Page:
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The calming effects of natural soundscapes

Birds, wind, rain – these sounds enrich our experience of natural landscapes. (Photo by André Cook, Pexels)

Birds, wind, rain – these sounds enrich our experience of natural landscapes. (Photo by André Cook, Pexels)

Birds chirping, wind brushing through treetops, the babble of running water — nature’s music is abundant and has long been a source of comfort for humanity. Shakespeare noted the beauty of nature’s sounds in The Tempest: The...

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An introduction to the science of bird migration in Canada

Palm warbler (Photo by Marshall Faintich)

Palm warbler (Photo by Marshall Faintich)

Birds move. Actually, they do better than that: most birds fly. And the distances these tiny creatures can cover is jaw-dropping. On top of that, can you imagine the views from a bird's vantage point as it flies from South America to Canada?...

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5 ways insects make our world a better place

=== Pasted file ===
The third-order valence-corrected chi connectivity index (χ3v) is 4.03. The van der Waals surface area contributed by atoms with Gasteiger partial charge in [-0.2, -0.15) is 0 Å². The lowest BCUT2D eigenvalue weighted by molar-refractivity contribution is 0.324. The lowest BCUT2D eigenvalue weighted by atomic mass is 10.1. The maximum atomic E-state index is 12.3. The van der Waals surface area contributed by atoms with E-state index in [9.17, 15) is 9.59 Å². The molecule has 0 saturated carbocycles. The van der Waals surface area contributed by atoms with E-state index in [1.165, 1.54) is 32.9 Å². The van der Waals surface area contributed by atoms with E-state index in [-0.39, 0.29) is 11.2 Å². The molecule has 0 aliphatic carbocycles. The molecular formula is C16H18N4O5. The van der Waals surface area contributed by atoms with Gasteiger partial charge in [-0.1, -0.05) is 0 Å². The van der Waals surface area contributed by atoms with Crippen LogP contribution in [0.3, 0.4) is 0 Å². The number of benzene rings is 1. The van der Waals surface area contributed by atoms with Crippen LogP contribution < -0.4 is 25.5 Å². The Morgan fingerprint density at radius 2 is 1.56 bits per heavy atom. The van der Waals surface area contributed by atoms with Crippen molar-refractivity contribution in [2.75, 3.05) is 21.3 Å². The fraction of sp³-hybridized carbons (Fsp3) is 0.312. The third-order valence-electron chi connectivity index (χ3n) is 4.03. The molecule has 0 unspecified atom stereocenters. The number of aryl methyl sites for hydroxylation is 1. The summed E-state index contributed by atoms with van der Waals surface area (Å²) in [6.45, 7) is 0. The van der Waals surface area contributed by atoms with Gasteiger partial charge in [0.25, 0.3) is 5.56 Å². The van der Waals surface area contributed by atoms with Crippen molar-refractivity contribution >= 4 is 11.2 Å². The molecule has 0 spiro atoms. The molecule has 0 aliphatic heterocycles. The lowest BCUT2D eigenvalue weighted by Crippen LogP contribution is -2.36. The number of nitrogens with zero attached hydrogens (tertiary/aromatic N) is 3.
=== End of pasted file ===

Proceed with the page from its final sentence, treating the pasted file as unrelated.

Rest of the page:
Dragonfly at Carden Alvar, ON (Photo by NCC)

Dragonfly at Carden Alvar, ON (Photo by NCC)

There are an estimated 10 quintillion individual insects on Earth. That’s 19 zeroes after the one! Insects make up 75 per cent of all animals. Despite their ubiquity, they have a PR problem. People often find them gross, scary or even...

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Our treasured islands of Mahone Bay

Saling on Mahone Bay, NS (Photo by MICA)

Saling on Mahone Bay, NS (Photo by MICA)

Imagine looking out from a shoreline and seeing beautiful pristine islands nearby. To row, paddle or sail to an island and find it in its natural state is not a dream in the waters of Mahone Bay, southwest Nova Scotia; it is a reality where you...